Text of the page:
Not only did the S&P rally stop at its 38.2% retracement, but the Dow rally stopped at exactly the same place as well. We used Fibonacci to determine our entry point to short DIA yesterday morning after it rallied into resistance. This enabled us to get a low-risk entry point for the short position because we waited for the rally into resistance, rather than shorting at the low of the day. The Nasdaq Composite Index also stopped at its 38.2% retracement level, but the tech-heavy Nasdaq 100 Index showed relative strength and actually rallied up to its 50% retracement level:

Going into today, keep a close eye on the Fibonacci retracement levels for the S&P 500 discussed and illustrated above. They are as follows:

S&P 500 Index –

38.2% – 1132

50% – 1135

61.8% – 1138

Retracement levels for the Nasdaq Composite Index (not illustrated above) –

38.2% – 2038

50% – 2044

61.8% – 2051

As long as the S&P and Nasdaq remain below their 61.8% retracement levels, odds are good that Tuesday’s downtrend will resume to new lows. However, a rally above the 61.8% retracement of that selloff means all bets are off for expecting further follow-through to the downside. With the amount of overhead resistance that was created from Tuesday’s high volume selloff, I would not be surprised if we see new lows either today or tomorrow, but I would not be too aggressive on the short side until we get confirmation. Confirmation of weakness would occur on a break of yesterday’s lows in any of the broad-based indices. We continue to view any bounce in the market as a chance to sell any long positions into strength and enter new short positions.

Today’s watch list:

IWM – Russell 2000 Small Cap Index Tracking Stock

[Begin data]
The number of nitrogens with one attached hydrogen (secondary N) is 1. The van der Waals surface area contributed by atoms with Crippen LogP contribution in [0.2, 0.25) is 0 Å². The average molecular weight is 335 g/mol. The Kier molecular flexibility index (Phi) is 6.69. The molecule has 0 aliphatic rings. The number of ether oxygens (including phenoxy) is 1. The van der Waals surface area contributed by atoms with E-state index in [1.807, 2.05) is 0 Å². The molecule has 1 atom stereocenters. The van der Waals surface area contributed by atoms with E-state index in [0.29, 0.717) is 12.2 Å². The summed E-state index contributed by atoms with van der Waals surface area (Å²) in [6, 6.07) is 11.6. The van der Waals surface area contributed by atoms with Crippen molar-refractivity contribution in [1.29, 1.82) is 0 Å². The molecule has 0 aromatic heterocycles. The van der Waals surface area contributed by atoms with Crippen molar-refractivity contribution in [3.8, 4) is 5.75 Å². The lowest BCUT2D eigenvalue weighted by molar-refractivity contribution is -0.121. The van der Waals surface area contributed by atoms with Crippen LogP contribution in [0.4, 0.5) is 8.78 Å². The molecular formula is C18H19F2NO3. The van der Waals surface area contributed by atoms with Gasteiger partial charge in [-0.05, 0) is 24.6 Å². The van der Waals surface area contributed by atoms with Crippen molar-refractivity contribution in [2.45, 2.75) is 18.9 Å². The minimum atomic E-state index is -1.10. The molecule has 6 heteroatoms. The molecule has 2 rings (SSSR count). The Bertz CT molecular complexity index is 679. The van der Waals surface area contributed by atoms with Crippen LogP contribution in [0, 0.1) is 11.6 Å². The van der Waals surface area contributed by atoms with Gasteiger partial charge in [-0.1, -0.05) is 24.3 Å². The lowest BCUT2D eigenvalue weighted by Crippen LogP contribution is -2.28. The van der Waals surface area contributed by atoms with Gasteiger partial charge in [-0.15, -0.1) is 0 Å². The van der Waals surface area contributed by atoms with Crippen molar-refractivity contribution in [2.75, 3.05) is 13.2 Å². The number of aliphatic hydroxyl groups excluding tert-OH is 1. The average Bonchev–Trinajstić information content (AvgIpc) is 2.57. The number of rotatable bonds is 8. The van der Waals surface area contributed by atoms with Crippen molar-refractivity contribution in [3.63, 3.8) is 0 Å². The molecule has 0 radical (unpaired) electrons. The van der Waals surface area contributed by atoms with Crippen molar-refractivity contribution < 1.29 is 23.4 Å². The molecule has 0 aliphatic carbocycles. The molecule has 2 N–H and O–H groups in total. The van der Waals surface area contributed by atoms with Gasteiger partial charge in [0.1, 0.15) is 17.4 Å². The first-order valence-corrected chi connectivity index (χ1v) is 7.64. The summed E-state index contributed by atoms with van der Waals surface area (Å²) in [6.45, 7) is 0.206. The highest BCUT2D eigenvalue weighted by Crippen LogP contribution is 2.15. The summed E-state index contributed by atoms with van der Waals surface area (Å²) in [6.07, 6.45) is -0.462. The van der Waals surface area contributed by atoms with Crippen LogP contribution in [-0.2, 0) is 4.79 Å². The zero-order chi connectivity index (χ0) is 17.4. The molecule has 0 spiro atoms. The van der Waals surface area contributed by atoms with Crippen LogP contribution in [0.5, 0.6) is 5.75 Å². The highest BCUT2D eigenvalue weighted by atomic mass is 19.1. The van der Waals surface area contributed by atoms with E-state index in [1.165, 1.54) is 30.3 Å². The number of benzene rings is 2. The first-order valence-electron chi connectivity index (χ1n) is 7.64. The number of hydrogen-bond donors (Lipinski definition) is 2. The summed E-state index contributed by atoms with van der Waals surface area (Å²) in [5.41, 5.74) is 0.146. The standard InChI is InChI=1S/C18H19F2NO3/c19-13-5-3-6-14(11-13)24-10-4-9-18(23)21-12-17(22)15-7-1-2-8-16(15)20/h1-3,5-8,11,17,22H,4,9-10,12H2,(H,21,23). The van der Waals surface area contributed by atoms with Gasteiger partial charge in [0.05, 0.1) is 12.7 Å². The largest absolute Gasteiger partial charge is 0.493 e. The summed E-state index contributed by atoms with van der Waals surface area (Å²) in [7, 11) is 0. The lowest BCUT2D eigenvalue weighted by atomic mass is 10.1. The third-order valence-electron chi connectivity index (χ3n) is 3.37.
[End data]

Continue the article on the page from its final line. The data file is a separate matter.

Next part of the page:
Trigger = below 115.85 (below yesterday’s opening price)
Target = 110.80 (prior low of March 24)

Stop = 117.75 (above the 50% retracement)

Notes = We netted more than a 3 point gain in IWM short earlier this week, but the index is still weak and stuck below resistance of its 20 and 50-day moving averages. Therefore, we are looking to re-short the index to catch its next move down to test its prior lows.

Daily Reality Report:

Below is Morpheus Trading Group’s daily
performance report of closed trades and an update on all open positions from The
Wagner Daily (Intraday Real-Time Room trades are reported separately in The
Wagner Weekly). Net P/L figures are based on the quantity of shares represented
in the MTG Position Sizing Model.

Closed Positions:

    IWM short (HALF position, from April 6) –
    shorted 119.53, covered 116.26, points = + 3.27, net P/L = + $163

    QQQ short (HALF position, from April 6) –
    shorted 37.10, covered 36.66, points = + 0.44, net P/L = + $82

Open Positions:

    QQQ short (HALF position, from April 6) –
    shorted 37.10, stop 37.05, target 36.10, unrealized points = + 0.27, unrealized P/L = + $54

    DIA short (from April 14) –
    shorted 103.95, stop 105.05, target 102.20, unrealized points = (0.28), unrealized P/L = ($56)


Per intraday e-mail alert, we shorted DIA into resistance yesterday and have posted the stop and target above. We also closed IWM over the 20 minute high, as well as half of the QQQ position. We are still short half position of QQQ.

Edited by Deron Wagner,
MTG Founder and